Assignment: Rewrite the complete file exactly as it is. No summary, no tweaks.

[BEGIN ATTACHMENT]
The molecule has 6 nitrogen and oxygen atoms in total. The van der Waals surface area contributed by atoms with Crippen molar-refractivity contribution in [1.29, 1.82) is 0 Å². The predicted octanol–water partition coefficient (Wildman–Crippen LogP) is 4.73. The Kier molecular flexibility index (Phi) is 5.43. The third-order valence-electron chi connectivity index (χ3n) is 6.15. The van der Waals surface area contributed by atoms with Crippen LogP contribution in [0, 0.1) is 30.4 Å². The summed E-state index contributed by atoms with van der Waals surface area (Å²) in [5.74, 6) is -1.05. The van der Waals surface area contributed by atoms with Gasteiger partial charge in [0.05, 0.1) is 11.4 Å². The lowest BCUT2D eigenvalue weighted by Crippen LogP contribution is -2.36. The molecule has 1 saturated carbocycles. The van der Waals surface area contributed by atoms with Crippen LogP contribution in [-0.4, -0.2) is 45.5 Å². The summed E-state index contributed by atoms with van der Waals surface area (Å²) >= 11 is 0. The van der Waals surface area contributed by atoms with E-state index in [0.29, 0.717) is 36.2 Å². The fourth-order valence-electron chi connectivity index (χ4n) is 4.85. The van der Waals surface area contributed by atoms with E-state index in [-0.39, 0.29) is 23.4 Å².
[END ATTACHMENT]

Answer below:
The molecule has 6 nitrogen and oxygen atoms in total. The van der Waals surface area contributed by atoms with Crippen molar-refractivity contribution in [1.29, 1.82) is 0 Å². The predicted octanol–water partition coefficient (Wildman–Crippen LogP) is 4.73. The Kier molecular flexibility index (Phi) is 5.43. The third-order valence-electron chi connectivity index (χ3n) is 6.15. The van der Waals surface area contributed by atoms with Crippen LogP contribution in [0, 0.1) is 30.4 Å². The summed E-state index contributed by atoms with van der Waals surface area (Å²) in [5.74, 6) is -1.05. The van der Waals surface area contributed by atoms with Gasteiger partial charge in [0.05, 0.1) is 11.4 Å². The lowest BCUT2D eigenvalue weighted by Crippen LogP contribution is -2.36. The molecule has 1 saturated carbocycles. The van der Waals surface area contributed by atoms with Crippen LogP contribution in [-0.4, -0.2) is 45.5 Å². The summed E-state index contributed by atoms with van der Waals surface area (Å²) >= 11 is 0. The van der Waals surface area contributed by atoms with E-state index in [0.29, 0.717) is 36.2 Å². The fourth-order valence-electron chi connectivity index (χ4n) is 4.85. The van der Waals surface area contributed by atoms with E-state index in [-0.39, 0.29) is 23.4 Å².